The Case Against Consumer Staples

Takeaway: It’s been a tough Q1 (and then some) for many staples investors that have to make a living generating alpha on the short side.

This note was originally published May 23, 2013 at 12:24 in Consumer Staples

It’s been a tough Q1 (and then some) for many staples investors that have to make a living generating alpha on the short side, or at least have to try and have their shorts go up less than their longs.  As with most market moves, there are multiple factors to which we can point as contributing causes to the run up in consumer staples:

  1. Investors chasing yield
  2. Inflows into low volatility ETFs
  3. M&A speculation in the wake of the HNZ acquisition
  4. Declining commodity prices and the associated expectation for improvement in gross margins
  5. Investors skeptical of the broader market rally and playing staples as a “safe” way to be long

Conspicuous by its absence is any case for the valuation of the consumer staples sector, broadly.  Valuation is always a tough one – it doesn’t matter until it matters, then when a stock heads lower (or higher, as the case may be), people point to valuation.

The Case Against Consumer Staples - Sector PE 5.23.13


Generally speaking, we like to see stocks heading higher as estimates head higher - that has not been the case.  Through Q1 earnings season, the "average" staples company missed revenue expectations by 0.4% and beat EPS by a meager 3.3%.


The Case Against Consumer Staples - Q1 EPS Summary


We have long made the case that investors have been using the staples sector (and utilities) as bond proxies.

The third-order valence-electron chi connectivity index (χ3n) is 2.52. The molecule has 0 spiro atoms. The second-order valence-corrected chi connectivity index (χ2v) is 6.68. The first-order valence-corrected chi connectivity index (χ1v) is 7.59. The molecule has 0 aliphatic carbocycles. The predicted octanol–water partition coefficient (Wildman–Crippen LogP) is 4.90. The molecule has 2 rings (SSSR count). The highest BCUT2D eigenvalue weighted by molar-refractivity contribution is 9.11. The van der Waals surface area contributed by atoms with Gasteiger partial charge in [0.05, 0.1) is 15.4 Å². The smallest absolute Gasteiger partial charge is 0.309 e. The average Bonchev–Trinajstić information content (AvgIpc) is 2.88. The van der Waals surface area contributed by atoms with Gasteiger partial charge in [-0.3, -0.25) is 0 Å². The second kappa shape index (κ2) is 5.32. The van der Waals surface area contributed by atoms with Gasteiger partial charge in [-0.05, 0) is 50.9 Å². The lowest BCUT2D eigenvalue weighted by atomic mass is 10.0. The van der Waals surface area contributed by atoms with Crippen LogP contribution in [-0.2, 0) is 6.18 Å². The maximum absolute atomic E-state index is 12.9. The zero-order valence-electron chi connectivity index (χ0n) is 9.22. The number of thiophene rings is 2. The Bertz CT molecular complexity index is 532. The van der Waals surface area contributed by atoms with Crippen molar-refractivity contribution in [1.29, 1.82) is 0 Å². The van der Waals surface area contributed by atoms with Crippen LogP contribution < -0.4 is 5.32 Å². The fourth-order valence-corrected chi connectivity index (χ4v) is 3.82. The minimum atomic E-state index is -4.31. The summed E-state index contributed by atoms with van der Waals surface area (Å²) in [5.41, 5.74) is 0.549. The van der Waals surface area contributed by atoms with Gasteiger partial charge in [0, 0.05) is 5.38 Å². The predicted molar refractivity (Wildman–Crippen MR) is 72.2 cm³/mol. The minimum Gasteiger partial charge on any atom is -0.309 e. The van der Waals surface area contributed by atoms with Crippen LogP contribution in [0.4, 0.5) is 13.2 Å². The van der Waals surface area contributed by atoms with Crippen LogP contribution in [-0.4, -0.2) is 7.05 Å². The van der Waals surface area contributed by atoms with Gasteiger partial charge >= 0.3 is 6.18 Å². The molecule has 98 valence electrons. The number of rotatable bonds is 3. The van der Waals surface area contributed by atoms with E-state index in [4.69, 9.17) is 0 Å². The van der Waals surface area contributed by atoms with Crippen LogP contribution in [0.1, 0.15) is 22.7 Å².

The Case Against Consumer Staples - Yield Spread 5.23.13


The Case Against Consumer Staples - XLP vs. 10 yr. 5.23.13


With interest rates starting to creep higher, we may start to see money flow out of the consumer staples sector that was chasing yield and not invested for (or with, quite frankly) any fundamental view of the sector or the companies.


We also believe that certain stocks have benefitted from the inclusion in low volatility ETFs and associated money flows into those ETFs. 


The Case Against Consumer Staples - CPB and CLX 5.23.13


The Case Against Consumer Staples - GIS and KMB 5.23.13


In recent weeks, inflows into these ETFs have become decidedly less one directional.


The Case Against Consumer Staples - Low Vol Inflows


M&A speculation is more difficult to argue against.  We think some names continue to make sense over longer durations as potential targets of either activists (MDLZ - known) or strategic investors (BEAM, HSH, POST, DF).  We have always viewed the possibility of some sort of transaction as another reason to own a stock, but not the primary reason (unless you happen to work on a special situations desk, then have at it).  Therefore, names such as CPB or even TAP, that have benefitted in part from low-quality speculation remain squarely on our least preferred list.


As to commodity prices, we believe that the companies in our universe will see a benefit, but on a lag (3-12 months, depending on the hedging programs).  However, current multiples appear to be baking in a whole lot of good margin news, that may be fleeting in terms of duration given the competitive environment.  Most staples companies can't stand prosperity, and are likely, in our view, to deal back margin in an effort to support top line momentum, which is still faltering.


Where does this leave us?


Quite frankly, it leaves us with a long list of names where we have a hard time seeing how the marginal investing dollar makes money at current levels.  Our least preferred list is long and not so distinguished: